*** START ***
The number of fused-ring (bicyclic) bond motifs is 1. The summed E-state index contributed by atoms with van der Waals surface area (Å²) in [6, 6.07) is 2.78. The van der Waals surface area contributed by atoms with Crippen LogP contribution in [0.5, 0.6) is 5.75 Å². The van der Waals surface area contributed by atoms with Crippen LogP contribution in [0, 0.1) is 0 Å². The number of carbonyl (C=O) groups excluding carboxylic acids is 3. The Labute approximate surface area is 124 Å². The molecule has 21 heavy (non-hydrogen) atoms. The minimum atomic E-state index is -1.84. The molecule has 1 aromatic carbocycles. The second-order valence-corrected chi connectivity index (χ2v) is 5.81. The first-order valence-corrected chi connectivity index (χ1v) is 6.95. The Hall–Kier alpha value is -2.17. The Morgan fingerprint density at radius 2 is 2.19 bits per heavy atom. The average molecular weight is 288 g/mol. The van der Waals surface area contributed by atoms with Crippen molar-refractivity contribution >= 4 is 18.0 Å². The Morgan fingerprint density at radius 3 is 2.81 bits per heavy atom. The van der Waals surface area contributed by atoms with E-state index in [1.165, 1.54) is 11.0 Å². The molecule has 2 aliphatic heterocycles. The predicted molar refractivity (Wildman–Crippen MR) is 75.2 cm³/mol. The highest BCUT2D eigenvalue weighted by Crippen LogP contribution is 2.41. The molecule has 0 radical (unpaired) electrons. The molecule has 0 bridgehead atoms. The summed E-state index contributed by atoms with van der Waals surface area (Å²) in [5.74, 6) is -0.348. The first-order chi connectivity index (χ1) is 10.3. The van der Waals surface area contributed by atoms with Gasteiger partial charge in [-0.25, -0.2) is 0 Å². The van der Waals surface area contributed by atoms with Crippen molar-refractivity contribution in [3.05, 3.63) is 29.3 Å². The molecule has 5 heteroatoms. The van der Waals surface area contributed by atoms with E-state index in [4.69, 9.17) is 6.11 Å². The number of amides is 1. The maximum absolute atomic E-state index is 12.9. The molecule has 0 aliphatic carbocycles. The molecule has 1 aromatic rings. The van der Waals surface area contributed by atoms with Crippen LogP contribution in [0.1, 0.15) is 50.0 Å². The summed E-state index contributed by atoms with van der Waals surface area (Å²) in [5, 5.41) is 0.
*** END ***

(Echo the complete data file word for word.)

The number of fused-ring (bicyclic) bond motifs is 1. The summed E-state index contributed by atoms with van der Waals surface area (Å²) in [6, 6.07) is 2.78. The van der Waals surface area contributed by atoms with Crippen LogP contribution in [0.5, 0.6) is 5.75 Å². The van der Waals surface area contributed by atoms with Crippen LogP contribution in [0, 0.1) is 0 Å². The number of carbonyl (C=O) groups excluding carboxylic acids is 3. The Labute approximate surface area is 124 Å². The molecule has 21 heavy (non-hydrogen) atoms. The minimum atomic E-state index is -1.84. The molecule has 1 aromatic carbocycles. The second-order valence-corrected chi connectivity index (χ2v) is 5.81. The first-order valence-corrected chi connectivity index (χ1v) is 6.95. The Hall–Kier alpha value is -2.17. The Morgan fingerprint density at radius 2 is 2.19 bits per heavy atom. The average molecular weight is 288 g/mol. The van der Waals surface area contributed by atoms with Crippen molar-refractivity contribution >= 4 is 18.0 Å². The Morgan fingerprint density at radius 3 is 2.81 bits per heavy atom. The van der Waals surface area contributed by atoms with E-state index in [1.165, 1.54) is 11.0 Å². The molecule has 2 aliphatic heterocycles. The predicted molar refractivity (Wildman–Crippen MR) is 75.2 cm³/mol. The highest BCUT2D eigenvalue weighted by Crippen LogP contribution is 2.41. The molecule has 0 radical (unpaired) electrons. The molecule has 0 bridgehead atoms. The summed E-state index contributed by atoms with van der Waals surface area (Å²) in [5.74, 6) is -0.348. The first-order chi connectivity index (χ1) is 10.3. The van der Waals surface area contributed by atoms with Gasteiger partial charge in [-0.25, -0.2) is 0 Å². The van der Waals surface area contributed by atoms with Crippen molar-refractivity contribution in [3.05, 3.63) is 29.3 Å². The molecule has 5 heteroatoms. The van der Waals surface area contributed by atoms with E-state index in [4.69, 9.17) is 6.11 Å². The number of amides is 1. The maximum absolute atomic E-state index is 12.9. The molecule has 0 aliphatic carbocycles. The molecule has 1 aromatic rings. The van der Waals surface area contributed by atoms with Crippen LogP contribution in [0.1, 0.15) is 50.0 Å². The summed E-state index contributed by atoms with van der Waals surface area (Å²) in [5, 5.41) is 0.